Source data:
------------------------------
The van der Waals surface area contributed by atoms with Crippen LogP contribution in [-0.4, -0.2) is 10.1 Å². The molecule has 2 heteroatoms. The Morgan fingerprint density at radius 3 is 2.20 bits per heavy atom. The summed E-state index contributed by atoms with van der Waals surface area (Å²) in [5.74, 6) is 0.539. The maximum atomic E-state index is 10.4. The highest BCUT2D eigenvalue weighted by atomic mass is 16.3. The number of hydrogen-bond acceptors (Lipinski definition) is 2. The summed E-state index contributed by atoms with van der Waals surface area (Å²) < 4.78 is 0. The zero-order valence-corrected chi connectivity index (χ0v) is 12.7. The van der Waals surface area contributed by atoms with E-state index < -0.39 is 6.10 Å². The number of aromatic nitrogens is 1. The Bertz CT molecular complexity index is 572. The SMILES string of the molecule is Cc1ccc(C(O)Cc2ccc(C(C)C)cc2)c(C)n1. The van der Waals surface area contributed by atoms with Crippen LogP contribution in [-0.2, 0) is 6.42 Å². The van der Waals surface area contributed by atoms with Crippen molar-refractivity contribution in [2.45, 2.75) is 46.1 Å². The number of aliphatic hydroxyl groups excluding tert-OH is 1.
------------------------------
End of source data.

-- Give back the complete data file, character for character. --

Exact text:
The van der Waals surface area contributed by atoms with Crippen LogP contribution in [-0.4, -0.2) is 10.1 Å². The molecule has 2 heteroatoms. The Morgan fingerprint density at radius 3 is 2.20 bits per heavy atom. The summed E-state index contributed by atoms with van der Waals surface area (Å²) in [5.74, 6) is 0.539. The maximum atomic E-state index is 10.4. The highest BCUT2D eigenvalue weighted by atomic mass is 16.3. The number of hydrogen-bond acceptors (Lipinski definition) is 2. The summed E-state index contributed by atoms with van der Waals surface area (Å²) < 4.78 is 0. The zero-order valence-corrected chi connectivity index (χ0v) is 12.7. The van der Waals surface area contributed by atoms with E-state index < -0.39 is 6.10 Å². The number of aromatic nitrogens is 1. The Bertz CT molecular complexity index is 572. The SMILES string of the molecule is Cc1ccc(C(O)Cc2ccc(C(C)C)cc2)c(C)n1. The van der Waals surface area contributed by atoms with Crippen LogP contribution in [-0.2, 0) is 6.42 Å². The van der Waals surface area contributed by atoms with Crippen molar-refractivity contribution in [2.45, 2.75) is 46.1 Å². The number of aliphatic hydroxyl groups excluding tert-OH is 1.